Cut back to the present where Harrier teamed up with Goldberg to execute the photo shoot—on Zoom. Like the charming ingénue she is, the actress saw an opportunity to get creative and ran with it, wearing the most exhilarating pieces in her enviable wardrobe and giving the humble video-conferencing app what’s maybe the best performance it’s ever seen. Harrier is, after all, a former model and Louis Vuitton girl, so let’s just say she knows her angles. "I wanted to, in some way, comment on what’s going on, and I just got the idea that maybe it’s a Zoom call because I feel like all of us are existing online these days. We’re all dressed up with nowhere to go.”
If anyone knows what it’s like for your social life to be relegated to a computer screen, it’s Harrier. Just as this new normal was setting in, the actress celebrated her 30th birthday with a group of her closest friends through a webcam. "The dress code was black-tie,” she told me, and to her delight, everyone took it seriously. "Most of the guys definitely had a suit and tie on top and sweatpants (or no pants) on bottom,” she laughed, "but I put on a dress and tried to feel cute.” You might recognize that dress as the concoction of red and fuchsia satin ruffles you see here. "Oh, that was my birthday dress!” she proclaimed, her excitement bubbling over. "I ordered that for my birthday, and we ended up wearing it in the shoot.”
It crossed my mind that the Solace London number might seem ridiculous at a time when grocery stores are selling out of toilet paper. But then I looked down at my own amalgamation of track pants and tube socks and realized that she might be on to something. If I’m being honest with myself, I have felt my sense of style slipping through my fingers. "At least for me, it gets taxing,” she explained. Even though I knew she couldn’t see me through the phone, I found myself nodding along. "There’s so much that’s outside of our control right now, but putting myself together, even a tiny bit, has helped.”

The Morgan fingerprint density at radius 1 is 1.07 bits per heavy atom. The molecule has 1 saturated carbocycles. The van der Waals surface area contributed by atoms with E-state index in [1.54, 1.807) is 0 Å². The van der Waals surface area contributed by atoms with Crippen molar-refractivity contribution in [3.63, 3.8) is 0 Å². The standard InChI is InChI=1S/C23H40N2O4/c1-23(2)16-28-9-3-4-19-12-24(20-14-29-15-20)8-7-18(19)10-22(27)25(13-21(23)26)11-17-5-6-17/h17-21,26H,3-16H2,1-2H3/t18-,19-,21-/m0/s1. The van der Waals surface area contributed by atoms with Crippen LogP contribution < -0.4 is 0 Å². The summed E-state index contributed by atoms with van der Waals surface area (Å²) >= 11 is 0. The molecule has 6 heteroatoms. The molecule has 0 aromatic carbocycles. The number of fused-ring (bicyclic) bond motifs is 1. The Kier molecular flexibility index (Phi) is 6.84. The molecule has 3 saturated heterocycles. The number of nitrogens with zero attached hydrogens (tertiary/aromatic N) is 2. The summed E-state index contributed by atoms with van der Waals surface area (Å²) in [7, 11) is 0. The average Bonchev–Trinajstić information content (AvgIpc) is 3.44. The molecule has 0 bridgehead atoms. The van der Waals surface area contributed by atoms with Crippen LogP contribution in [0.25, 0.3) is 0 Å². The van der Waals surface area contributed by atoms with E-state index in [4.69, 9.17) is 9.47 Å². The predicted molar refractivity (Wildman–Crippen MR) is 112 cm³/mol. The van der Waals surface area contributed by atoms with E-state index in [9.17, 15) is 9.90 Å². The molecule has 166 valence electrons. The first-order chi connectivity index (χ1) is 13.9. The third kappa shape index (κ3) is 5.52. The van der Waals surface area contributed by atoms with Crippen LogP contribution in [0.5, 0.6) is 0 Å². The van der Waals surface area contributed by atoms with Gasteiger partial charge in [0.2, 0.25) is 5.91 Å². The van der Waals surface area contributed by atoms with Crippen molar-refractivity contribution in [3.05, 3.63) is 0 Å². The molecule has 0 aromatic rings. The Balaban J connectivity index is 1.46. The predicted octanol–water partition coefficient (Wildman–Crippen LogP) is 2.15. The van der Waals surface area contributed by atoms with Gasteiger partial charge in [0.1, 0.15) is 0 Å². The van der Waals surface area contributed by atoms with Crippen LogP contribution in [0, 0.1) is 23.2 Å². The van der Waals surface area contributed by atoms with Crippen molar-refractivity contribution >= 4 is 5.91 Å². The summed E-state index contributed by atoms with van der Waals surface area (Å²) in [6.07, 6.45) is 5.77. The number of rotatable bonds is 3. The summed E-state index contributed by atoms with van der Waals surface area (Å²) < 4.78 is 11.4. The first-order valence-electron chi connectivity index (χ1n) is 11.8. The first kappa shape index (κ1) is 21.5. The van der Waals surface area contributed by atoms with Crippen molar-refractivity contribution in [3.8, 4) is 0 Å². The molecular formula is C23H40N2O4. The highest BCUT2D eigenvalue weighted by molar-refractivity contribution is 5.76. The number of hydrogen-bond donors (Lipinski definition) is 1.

The lesson I took away from my conversation with Laura Harrier? Indulging in a little escapism, be it through watching a period drama like Hollywood, getting your hands dirty in an art project or dressing up in something that’s a touch more flamboyant than is necessary is a great way to spark joy during an uncertain moment. Getting all dressed up with nowhere to go may not be as silly a cliché as we once thought.
Creative Consulting/Stylist: Danielle Goldberg
Creative Director: Cassandra Lear
Anna is an editor on the fashion team at Who What Wear and has been at the company for over five years, having begun her career in the Los Angeles office before relocating to New York, where she's currently based. Having always been passionate about pursuing a career in fashion, she built up her experience interning at the likes of Michael Kors, A.L.C., and College Fashionista before joining the team as a post-graduate assistant editor. Anna has penned a number of interviews with Who What Wear's cover stars over the years, including A-listers Megan Fox, Issa Rae, and Emma Chamberlain. She's earned a reputation for scouting new and emerging brands from across the globe and championing them to our audience of millions. While fashion is her main wheelhouse, Anna led the launch of WWW Travels last year, a new lifestyle vertical that highlights all things travel through a fashion-person lens. She is passionate about shopping vintage, whether it be at a favorite local outpost or an on-the-road discovery, and has amassed a wardrobe full of unique finds. When she's not writing, you can find her shooting street imagery on her film camera, attempting to learn a fourth or fifth language, or planning her next trip across the globe.